Killam Seminar Series: Exploring the epigenome to decode microglial inflammatory functions
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Associate Professor, Molecular Medicine, Université de Laval, Canada
Host: Alyson Fournier
Abstract: Microglia are the macrophages of the brain and participate to its development, homeostasis, and defense against pathogens and injuries. Notably, genetic evidence suggests that they are critically involved in neurodegenerative diseases, including Alzheimer’s disease. However, our knowledge of the molecular processes that regulate these cells and their functions in the brain remains largely incomplete.
Over the past few years, we have concentrated our efforts studying how gene regulation is achieved in microglia, in an effort to better understand how their functions are achieved. In particular, we provided evidence that signaling factors present in the brain act through the epigemome of microglia to promote their cellular identity. Furthermore, our recent work identified the dominant signaling transcriptional regulators that underlie microglial heightened immune activity in pathological conditions, including demyelinating disorders. Notably, our preliminary data suggests that expression of key inflammatory genes may be actively repressed at the chromatin/epigenetic level in microglia in the healthy brain. Thus, their de-repression is likely to be critical to equip microglia with their full array of functions in brain lesions. My talk will provide an overview of these recent findings, and elaborate on the current approaches that we use to gain a better understanding of the epigenomic mechanisms underlying the different cellular functions of microglia in the brain.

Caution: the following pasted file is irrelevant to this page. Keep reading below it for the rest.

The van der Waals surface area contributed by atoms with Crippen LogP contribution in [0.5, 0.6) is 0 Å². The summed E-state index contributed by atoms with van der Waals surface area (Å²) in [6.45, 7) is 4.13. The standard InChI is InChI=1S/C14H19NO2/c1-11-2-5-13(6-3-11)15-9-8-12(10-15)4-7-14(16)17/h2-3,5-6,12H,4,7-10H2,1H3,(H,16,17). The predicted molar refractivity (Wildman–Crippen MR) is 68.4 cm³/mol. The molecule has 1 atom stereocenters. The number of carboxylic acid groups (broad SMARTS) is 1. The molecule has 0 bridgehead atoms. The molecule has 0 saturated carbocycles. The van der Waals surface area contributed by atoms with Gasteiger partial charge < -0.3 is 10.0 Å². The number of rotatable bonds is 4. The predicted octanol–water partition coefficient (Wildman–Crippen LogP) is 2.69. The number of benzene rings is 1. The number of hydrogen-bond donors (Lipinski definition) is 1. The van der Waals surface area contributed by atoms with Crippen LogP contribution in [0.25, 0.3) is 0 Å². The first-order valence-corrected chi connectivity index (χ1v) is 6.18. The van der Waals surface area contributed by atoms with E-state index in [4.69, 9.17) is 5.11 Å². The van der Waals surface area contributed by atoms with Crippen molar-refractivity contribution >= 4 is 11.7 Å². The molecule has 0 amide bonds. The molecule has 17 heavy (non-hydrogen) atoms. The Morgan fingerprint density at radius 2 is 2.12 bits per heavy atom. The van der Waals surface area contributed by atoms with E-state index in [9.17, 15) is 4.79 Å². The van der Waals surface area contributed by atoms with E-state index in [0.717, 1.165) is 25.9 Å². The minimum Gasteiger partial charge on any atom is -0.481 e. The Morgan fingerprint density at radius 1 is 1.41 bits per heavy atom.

Bio: I completed my Ph.D. in physiology-endocrinology at Université Laval in May 2012. My studies, conducted under the supervision of Dr. Serge Rivest, focused on understanding the role of pro-inflammatory cytokine interleukin-1 beta in regulating neuronal activity in various brain-related pathologies. Then, from July 2012 to March 2017, I did a postdoctoral fellowship in epigenomics under the direction of Dr. Christopher Glass at UC San Diego. My studies helped unravel fundamental signaling-epigenomic mechanisms that underlie microglia cell identity. (Gosselin et al., Cell, 2014, Gosselin et al., Science, 2017). Finally, in April 2017, I was recruited at Université Laval, where I lead a research team at the CHU of Quebec-Laval University Research Centre dedicated to the study of the transcriptional mechanisms that underlie microglia functions in health and diseases. Our work is supported by CIHR, MS Society of Canada, Alzheimer’s Society of Canada, and the Scottish Rite Charitable Foundation of Canada.
Supported by the generosity of the Killam Trusts, the MNI's Killam Seminar Series invites outstanding guest speakers whose research is of interest to the scientific community at the MNI and McGill University.